The market for powder metallurgy (PM) has existed for more than 100 years. The process allows for the optimization of metal properties and produces net-shape or near net-shape parts. This results in a minimization of secondary operational costs.

Uses for powder metallurgy run the gamut of applications ranging from automotive and military to medical and aerospace.

Why has this technology been around so long and why are companies continuing to use powder metallurgy? The technology provides a host of advantages, including:

  • Minimizes machining by producing parts at, or close to, final dimensions.
  • Minimizes amount of scrap by using more than 97 percent of the starting raw material.
  • Applies to a wide variety of alloy systems.
  • Allows heat treating for increased strength or wear resistance.
  • Provides a good surface finish.
  • Allows for controlled porosity for self-lubrication or filtration.
  • Enables the manufacture of unique or complex shapes that would be impractical or impossible in other metalworking processes.
  • Well-suited for moderate- to high-volume component production manufacturing.
  • Provides long-term reliability in critical applications.
  • Doesn’t break the bank.

Types of Powder Metallurgy

There are four types of powder metallurgy processes as defined by the Metal Powder Industries Federation (MPIF), an organization of six trade associations representing various aspects of powder metallurgy, including press-and-sinter, metal injection molding, isostatic pressing and metal additive manufacturing.

Press-and-sinter is the conventional type of PM process that involves mixing elemental or alloy powders with lubricants or additives to produce a standardized mixture. These help to improve machinability, wear resistance or lubricity of the part. Metal injection molding offers manufacturing capability for producing complex shapes in large quantities. The process uses fine metal powders that are custom formulated with a binder into a feedstock, which is then fed into the injection molding machine.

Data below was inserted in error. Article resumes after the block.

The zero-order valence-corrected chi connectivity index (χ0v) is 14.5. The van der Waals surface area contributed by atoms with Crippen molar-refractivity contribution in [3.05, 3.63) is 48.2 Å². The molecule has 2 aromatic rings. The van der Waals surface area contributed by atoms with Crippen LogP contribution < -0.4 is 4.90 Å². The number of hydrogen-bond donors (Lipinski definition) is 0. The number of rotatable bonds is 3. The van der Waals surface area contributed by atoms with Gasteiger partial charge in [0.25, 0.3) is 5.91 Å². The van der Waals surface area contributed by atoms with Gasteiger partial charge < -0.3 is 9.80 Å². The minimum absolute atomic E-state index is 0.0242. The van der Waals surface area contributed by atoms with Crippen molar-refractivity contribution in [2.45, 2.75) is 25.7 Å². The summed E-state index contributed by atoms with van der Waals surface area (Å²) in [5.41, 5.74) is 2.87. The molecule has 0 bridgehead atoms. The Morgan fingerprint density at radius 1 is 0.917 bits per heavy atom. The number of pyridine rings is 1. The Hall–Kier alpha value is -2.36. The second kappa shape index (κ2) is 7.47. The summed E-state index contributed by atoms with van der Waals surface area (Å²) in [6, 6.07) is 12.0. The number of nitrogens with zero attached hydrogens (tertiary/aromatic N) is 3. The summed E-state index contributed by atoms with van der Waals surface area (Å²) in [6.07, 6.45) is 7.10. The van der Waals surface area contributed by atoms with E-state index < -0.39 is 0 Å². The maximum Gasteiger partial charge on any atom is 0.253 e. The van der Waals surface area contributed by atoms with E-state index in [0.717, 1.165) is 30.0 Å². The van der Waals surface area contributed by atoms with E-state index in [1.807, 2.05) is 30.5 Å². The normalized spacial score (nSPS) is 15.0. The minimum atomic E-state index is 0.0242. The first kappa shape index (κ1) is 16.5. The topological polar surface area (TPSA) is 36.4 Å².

Isostatic pressing, meanwhile, applies equal pressure in all directions on a powder compact, achieving uniform density and microstructure. Finally, metal additive manufacturing, or metal 3D printing, builds a part using a layer-by-layer process directly from a digital model without the use of molds or dies.

PM Use Cases

The automotive industry is the largest market sector for powder metallurgy, constituting 73 percent of total sales of PM parts. The market shows no sign of slowing down with a surge in the aluminum powder market coming as automotive OEMs seek to reduce mass and provide improved properties. Upcoming mandates on fuel economy, as well as the shift to electric vehicles, will continue to push automotive makers in the direction of designing lighter vehicles and parts, which is a boon for the PM market.

In appliances and tools, PM is expected to enjoy 4 percent year-over-year growth this year as a result of the continued need for these items in our daily lives. PM can be found in washing machines, lighting controls, locks and other appliances as well as gears, levers, coupling, cams, pulleys, sleeves and more.

PM is also widely used in the agricultural and construction industries from basic lawn equipment and garden care to heavy off-highway machines. With a move to further automate the industrial sector, powder metallurgy will continue to play a role in the future as makers look to lower costs of manufacturing through forging and machining.

With the advent of technology bringing more medically implanted devices, artificial joints and new surgical tools to market, powder metallurgy’s presence has been increasing because of its ability to produce high-volume precision parts to net-shape. But, add to this that PM reduces costs, reduces waste material and produces components that would not be economically feasible using other methods, healthcare companies are adopting the technology rapidly.

Learn more about powder metallurgy and MPIF’s role in the market by viewing the full e-book.